Duluth East forward Ryder Donovan (22) was upended after colliding with Minnetonka goaltender Charlie Glockner (1) and defenseman Josh Luedtke (3) in the second period. ] AARON LAVINSKY � email@example.com Minnetonka played Duluth East in
The hits came slowly at first. A bump in the corner. A shove in front of the net. A rub-out in the neutral zone.
The “heavy game” players and coaches from both Minnetonka and Duluth East were expecting in Saturday night’s Class 2A state championship matchup didn’t arrive until the second period, finally announcing itself with a series of crashes, bangs and thuds.
From there, the physical play never relented in Minnetonka’s eventual 5-2 victory over the Greyhounds at Xcel Energy Center.
The fireworks began early in the second period. Duluth East’s Ian Mageau drove the net and got a roughing-the-goaltender penalty for his part in the collision with Charlie Glockner. Minnetonka’s Luke Loheit took offense and was called for roughing.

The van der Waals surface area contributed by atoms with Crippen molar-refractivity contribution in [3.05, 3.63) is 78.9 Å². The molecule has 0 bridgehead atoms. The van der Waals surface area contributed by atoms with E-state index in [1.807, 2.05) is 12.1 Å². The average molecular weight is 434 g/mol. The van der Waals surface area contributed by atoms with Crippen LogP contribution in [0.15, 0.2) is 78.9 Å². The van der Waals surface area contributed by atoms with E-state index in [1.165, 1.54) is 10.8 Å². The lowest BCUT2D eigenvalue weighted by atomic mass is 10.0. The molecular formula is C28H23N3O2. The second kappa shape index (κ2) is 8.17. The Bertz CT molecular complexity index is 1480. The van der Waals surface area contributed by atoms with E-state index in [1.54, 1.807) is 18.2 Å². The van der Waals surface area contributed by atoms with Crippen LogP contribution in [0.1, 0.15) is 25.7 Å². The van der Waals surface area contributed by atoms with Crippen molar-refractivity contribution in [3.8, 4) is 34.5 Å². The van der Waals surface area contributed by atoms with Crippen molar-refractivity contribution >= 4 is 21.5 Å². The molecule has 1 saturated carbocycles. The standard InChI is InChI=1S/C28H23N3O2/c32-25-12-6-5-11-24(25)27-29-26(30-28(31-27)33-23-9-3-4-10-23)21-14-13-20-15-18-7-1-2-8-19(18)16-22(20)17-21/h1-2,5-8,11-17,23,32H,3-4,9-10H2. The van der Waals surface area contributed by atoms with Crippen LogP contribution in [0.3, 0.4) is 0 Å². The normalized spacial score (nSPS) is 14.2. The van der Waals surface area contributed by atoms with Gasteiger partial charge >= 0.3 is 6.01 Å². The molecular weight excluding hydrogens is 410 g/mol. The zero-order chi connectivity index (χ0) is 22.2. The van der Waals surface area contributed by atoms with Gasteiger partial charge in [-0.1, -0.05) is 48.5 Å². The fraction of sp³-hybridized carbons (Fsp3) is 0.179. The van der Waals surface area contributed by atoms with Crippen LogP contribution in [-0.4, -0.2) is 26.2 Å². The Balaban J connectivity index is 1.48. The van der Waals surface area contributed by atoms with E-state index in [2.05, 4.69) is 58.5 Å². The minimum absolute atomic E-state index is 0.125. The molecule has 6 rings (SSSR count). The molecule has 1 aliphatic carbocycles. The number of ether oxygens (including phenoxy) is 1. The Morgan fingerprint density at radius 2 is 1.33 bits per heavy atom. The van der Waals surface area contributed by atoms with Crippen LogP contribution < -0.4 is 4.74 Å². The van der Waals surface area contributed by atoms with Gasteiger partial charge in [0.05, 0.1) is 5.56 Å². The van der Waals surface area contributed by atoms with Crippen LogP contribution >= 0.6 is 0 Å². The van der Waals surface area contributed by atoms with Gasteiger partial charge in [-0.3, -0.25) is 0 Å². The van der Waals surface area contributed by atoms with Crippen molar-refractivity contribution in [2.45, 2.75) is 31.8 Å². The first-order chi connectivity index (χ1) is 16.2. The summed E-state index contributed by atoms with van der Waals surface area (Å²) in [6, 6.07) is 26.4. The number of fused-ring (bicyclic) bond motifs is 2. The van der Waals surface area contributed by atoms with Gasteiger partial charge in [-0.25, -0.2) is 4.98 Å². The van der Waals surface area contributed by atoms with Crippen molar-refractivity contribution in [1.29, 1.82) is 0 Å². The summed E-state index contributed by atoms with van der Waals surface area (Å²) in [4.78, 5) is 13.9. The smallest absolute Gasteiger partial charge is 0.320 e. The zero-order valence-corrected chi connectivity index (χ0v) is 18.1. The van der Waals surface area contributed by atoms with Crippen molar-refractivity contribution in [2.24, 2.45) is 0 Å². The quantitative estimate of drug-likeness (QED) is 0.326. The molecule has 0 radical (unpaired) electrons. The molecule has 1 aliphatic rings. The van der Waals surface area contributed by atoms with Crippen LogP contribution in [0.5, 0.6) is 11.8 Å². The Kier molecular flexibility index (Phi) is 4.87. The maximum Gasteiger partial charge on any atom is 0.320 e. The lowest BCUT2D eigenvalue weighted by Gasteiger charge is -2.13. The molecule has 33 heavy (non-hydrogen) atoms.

Minutes later, Duluth East’s Ryder Donovan was cartwheeling over Glockner on a bull rush through the crease. Donovan was called for goaltender interference, too.
“When you play those northern teams, you know they are going to come down, especially with metro teams, and try to set the tone with you,” Loheit said. “So I think it was a big thing, not only with me but with the team, to kind of set that physical tone with them.”
The hits were still coming late in the third. Minnetonka’s Joe Molenaar was slammed into the boards and went down in obvious pain.
“I really couldn’t feel the left side of my face for a good amount of time,” he said.
A night after zero penalties were called in Duluth East’s 4-2 semifinal victory over Edina, seven were called in the second period alone — and 11 in all in the title game.
“I watched Minnetonka play Edina at Christmas-time,” Duluth East coach Mike Randolph said before Saturday’s game. “It was like a no-check game. I went, ‘That ain’t going to happen when we play.’ ”
Duluth East bullied its way to 4-2 victory over the Skippers a week later. Minnetonka was determined to avoid a similar outcome in the rematch.
“Us as a group, we are really up to any challenge,” Molenaar said. “If a team wants to come out and play a physical game, we’ll play it right back.”